Bedrock Linux is a meta Linux distribution which allows users to mix-and-match components from other, typically incompatible distributions. Bedrock integrates these components into one largely cohesive system. You think you’ve seen everything the Linux world has to offer and nothing can you surprise you anymore, and then you run into something like this. I wonder how well this works if a Bedrock Linux installation holds up over time.
The Linux 5.10 release included a change that is expected to significantly increase the performance of the ext4 filesystem; it goes by the name “fast commits” and introduces a new, lighter-weight journaling method. Let us look into how the feature works, who can benefit from it, and when its use may be appropriate. Better file system performance is always welcome, especially when it concerns what is probably the most common file system among desktop Linux users.
It also made Apple silicon rather distinct from all other 64-bit ARM hardware in terms of both CPU core and peripherals. Our Corellium virtualization platform has been providing security researchers with unparalleled insight into how operating systems and programs work on Apple ARM processors. But in the process of developing our virtualization system, we also gain knowledge about the hardware we are modeling, and this knowledge can be best refined by testing it against real hardware – which we have only been able to do with the emergence of checkm8, an exploit that let us load programs onto Apple smartphones. This led directly to the Sandcastle project, where we built a kernel port to the A10 processor in early 2020. So when Apple decided to allow installing custom kernels on the Macs with M1 processor, we were very happy to try building another Linux port to further our understanding of the hardware platform. As we were creating a model of the processor for our security research product, we were working on the Linux port in parallel. Excellent work by Corellium, and this materialised a lot faster than I anticipated. This makes M1-equipped Macs potentially more useful than if they could only run macOS, but of course, as with all these closed platforms and Linux support, the devil is in the details – bringing up a Linux kernel is only the first step – a big and crucial one, but only the first.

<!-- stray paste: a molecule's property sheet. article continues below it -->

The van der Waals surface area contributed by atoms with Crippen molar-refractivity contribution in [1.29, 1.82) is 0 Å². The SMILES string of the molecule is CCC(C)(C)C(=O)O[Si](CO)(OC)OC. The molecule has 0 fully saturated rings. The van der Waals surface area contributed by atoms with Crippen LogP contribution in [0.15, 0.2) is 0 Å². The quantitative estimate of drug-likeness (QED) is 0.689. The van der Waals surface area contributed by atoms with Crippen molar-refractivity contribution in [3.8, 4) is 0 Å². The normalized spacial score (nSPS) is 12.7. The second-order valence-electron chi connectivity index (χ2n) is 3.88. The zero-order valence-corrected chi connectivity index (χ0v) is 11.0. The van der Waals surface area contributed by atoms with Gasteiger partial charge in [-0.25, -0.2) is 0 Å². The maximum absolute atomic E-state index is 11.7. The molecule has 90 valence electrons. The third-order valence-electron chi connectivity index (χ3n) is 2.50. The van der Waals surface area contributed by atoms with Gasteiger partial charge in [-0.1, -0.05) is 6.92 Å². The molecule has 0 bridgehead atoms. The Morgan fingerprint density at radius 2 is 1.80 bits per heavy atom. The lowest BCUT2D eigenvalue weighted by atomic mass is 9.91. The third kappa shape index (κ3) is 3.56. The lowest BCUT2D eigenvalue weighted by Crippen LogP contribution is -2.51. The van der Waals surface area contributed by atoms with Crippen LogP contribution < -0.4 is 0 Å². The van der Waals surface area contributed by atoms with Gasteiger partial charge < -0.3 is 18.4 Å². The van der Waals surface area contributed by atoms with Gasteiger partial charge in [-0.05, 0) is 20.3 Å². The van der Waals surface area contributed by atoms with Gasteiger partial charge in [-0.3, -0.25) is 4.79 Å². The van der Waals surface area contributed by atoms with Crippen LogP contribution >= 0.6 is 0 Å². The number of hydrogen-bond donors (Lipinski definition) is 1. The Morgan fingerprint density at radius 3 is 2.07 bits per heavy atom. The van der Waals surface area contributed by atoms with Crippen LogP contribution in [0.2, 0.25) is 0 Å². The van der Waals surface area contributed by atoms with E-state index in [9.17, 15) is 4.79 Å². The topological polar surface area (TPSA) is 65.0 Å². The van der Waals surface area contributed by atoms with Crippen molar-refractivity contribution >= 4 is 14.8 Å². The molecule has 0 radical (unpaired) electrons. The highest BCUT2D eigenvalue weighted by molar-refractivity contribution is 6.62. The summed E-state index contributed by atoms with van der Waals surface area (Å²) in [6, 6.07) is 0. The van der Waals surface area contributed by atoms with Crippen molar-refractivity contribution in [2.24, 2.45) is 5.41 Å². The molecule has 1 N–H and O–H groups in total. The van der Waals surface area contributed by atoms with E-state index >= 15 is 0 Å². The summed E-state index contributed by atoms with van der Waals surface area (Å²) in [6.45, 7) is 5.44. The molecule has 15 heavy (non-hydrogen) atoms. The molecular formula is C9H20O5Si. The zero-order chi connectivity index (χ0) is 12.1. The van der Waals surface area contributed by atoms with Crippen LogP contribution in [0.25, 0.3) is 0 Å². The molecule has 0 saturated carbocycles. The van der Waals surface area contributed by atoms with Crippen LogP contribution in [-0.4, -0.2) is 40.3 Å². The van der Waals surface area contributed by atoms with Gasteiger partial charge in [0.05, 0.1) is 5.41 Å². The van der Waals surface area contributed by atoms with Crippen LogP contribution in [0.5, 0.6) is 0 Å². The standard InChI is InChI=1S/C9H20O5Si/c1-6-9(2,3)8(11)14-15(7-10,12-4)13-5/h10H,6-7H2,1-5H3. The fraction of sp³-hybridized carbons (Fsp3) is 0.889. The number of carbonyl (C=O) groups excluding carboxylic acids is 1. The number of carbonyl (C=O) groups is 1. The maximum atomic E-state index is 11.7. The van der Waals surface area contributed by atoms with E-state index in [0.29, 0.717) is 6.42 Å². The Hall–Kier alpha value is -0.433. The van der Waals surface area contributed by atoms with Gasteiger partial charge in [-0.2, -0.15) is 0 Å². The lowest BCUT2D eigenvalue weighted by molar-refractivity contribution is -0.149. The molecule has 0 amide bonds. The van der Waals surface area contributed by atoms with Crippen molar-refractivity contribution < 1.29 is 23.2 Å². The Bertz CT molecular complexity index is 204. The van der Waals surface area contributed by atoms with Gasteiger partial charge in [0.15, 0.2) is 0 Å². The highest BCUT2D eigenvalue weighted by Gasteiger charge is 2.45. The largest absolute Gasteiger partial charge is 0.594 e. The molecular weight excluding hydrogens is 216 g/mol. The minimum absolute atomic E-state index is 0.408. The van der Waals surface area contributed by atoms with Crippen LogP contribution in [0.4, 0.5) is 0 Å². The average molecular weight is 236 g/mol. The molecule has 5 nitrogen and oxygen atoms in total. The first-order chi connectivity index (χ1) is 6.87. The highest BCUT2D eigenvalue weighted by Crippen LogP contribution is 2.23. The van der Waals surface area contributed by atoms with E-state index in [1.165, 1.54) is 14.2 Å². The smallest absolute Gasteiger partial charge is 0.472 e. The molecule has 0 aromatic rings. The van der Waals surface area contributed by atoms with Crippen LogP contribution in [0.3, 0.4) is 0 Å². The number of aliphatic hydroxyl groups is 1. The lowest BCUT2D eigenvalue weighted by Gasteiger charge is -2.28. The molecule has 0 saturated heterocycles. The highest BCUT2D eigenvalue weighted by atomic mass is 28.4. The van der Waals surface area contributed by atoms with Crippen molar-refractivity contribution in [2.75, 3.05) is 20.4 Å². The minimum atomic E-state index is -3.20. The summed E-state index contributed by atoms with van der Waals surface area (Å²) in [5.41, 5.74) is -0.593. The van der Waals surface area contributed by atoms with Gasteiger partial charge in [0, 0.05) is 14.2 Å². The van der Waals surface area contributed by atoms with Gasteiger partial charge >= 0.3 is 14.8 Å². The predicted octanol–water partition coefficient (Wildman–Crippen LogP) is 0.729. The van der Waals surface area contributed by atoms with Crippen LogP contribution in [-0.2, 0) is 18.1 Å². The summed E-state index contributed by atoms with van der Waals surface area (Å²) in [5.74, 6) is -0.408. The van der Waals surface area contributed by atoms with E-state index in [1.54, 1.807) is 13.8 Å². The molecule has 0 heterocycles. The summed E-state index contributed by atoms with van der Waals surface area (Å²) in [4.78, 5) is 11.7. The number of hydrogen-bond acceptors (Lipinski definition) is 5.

Among the many highlights for Wine 6.0 are core modules now being implemented in Portable Executable (PE) format, the initial (experimental) Vulkan back-end for WineD3D as an alternative to OpenGL, DirectShow and Media Foundation support, and a redesign of their text console implementation. Wine is such an integral part of my computing life now, due to Proton and Valve.
NVIDIA’s Wayland support is finally coming together albeit long overdue with DMA-BUF passing support and now patches pending against XWayland for supporting OpenGL and Vulkan hardware acceleration with their proprietary driver. Pending patches to the X.Org Server’s XWayland code paired with a yet-to-be-released proprietary driver update finally allow for hardware accelerated rendering with XWayland. NVIDIA is really holding Wayland back, so it’s good to see progress on this front.
Here’s a port for the Nintendo 64. At least two people have done such a port before, but didn’t submit. This is not based on either. RFC because I’m not sure if it’s useful to have this merged. Old, niche, and limited platform. “But why”, I hear from the back. Having Linux available makes it easier to port emulators and fb or console games. Yep. Linux on the Nintendo 64.